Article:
Photo: Roaring Crocodile 3

The massive HJS catalytic converters add power but still provide full EPA compliance.

Another more substantial change they made on the Cayman GT4 resulted in real-world performance gains. They installed their sport muffler, or “back box,” which weighs 20 pounds less than the factory muffler. More important, their muffler is a lower restriction component that improves the engine’s breathing and, at the same time, gives this GT4 a better sports car sound. Since my home track, Lime Rock Park, has strict sound rules, I asked if this change would pass their rigorous sound checks. Fabiani assured me that his testing said it would.

These two changes alone would net the 718 Cayman GT4 owner a gain of over 20 hp and improve the sound without making the car too loud—inside and, equally important, out. Fabiani said that some other sport mufflers he has tested drone loudly when you are on the highway and can be very annoying—not so, he claims, with his back box.

If the owner wants to really wring everything he or she can from the 4.0-liter Cayman GT4, there are a few more changes Fabspeed has designed that can do just that. Fabiani admits these are for pure Driver’s Education (DE) or Club Race cars since they are seriously loud—laughing, he says, “Loud as all get out.”

Photo: Roaring Crocodile 4

Our test GT4’s torque and power readout shows the stock and modified power figures.

The recipe is: install headers and remove the particle filters and catalytic converters. Then, install in-house designed over-axle pipes and a pair of sport mufflers. But what if the owner wanted to quiet things down on a DE car? In that case, they could keep the Porsche Switchable Exhaust (PSE) technology by using superior valves from Valvetronic Designs. For pure track use, no exhaust valves are used. While we talked about valves, Fabiani reached into the parts bin and showed me a Valvetronic Designs unit and compared it to a knock off one made in the Far East. The difference in quality is easy to see.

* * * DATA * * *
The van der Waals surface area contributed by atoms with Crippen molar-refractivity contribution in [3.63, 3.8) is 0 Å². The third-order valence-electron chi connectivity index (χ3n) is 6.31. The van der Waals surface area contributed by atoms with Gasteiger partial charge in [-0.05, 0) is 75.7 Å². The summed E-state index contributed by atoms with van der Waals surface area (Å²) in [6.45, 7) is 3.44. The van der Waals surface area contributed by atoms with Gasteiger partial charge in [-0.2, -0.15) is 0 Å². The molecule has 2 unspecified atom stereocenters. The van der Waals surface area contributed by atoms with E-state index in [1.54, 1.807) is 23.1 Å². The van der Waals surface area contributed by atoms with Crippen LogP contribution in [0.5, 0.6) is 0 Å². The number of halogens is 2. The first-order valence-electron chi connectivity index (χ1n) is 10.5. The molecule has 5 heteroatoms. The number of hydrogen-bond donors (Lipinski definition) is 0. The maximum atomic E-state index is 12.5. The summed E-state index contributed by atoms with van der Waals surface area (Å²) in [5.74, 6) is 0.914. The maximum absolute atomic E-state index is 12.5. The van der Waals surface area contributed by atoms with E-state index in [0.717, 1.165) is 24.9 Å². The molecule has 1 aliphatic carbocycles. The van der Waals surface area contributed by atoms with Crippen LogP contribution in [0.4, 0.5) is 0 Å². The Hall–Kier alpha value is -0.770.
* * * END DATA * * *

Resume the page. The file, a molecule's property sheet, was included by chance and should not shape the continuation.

Fabiani has owned more than 20 Porsches over the last 30-plus years. He has always used his own cars as testbeds for performance and sound improvements. It would be asking a lot of an owner to lend the company a car for a few weeks to analyze and evaluate potential performance mods. Plus, having a car in the shop that has benefited from their work allows them to do some compelling first-hand marketing.

If a potential customer comes to the shop to inquire about possible power or exhaust changes, Fabiani can toss that person the keys to a car with some or all of the modifications. That gives the buyer real-world experience on how well the alterations deliver on advertised improvements. And that’s what fetched me to his shop since his Cayman GT4 has performance improvements his team is proud to offer to clients. Today, we’ve been tossed the key to the GT4 you see here.

Photo: Roaring Crocodile 5

One of Fabspeed’s à la carte options: carbon fiber exhaust tips.

The Proof is in he Pudding

I have been a fan of the Cayman platform ever since the original 987.1 model debuted in late 2005. It made the remarkable Boxster—a delightful, fun-to-drive roadster—a viable track-day car since many road courses frown on driving ragtops at their facilities. In fact, the 987.2-gen Cayman R ranks as one of the best cars I have ever driven on a race track (with champion David Donohue as my co-pilot), so you know I was pumped to get behind the wheel of Fabspeed’s warmed-up Porsche coupe.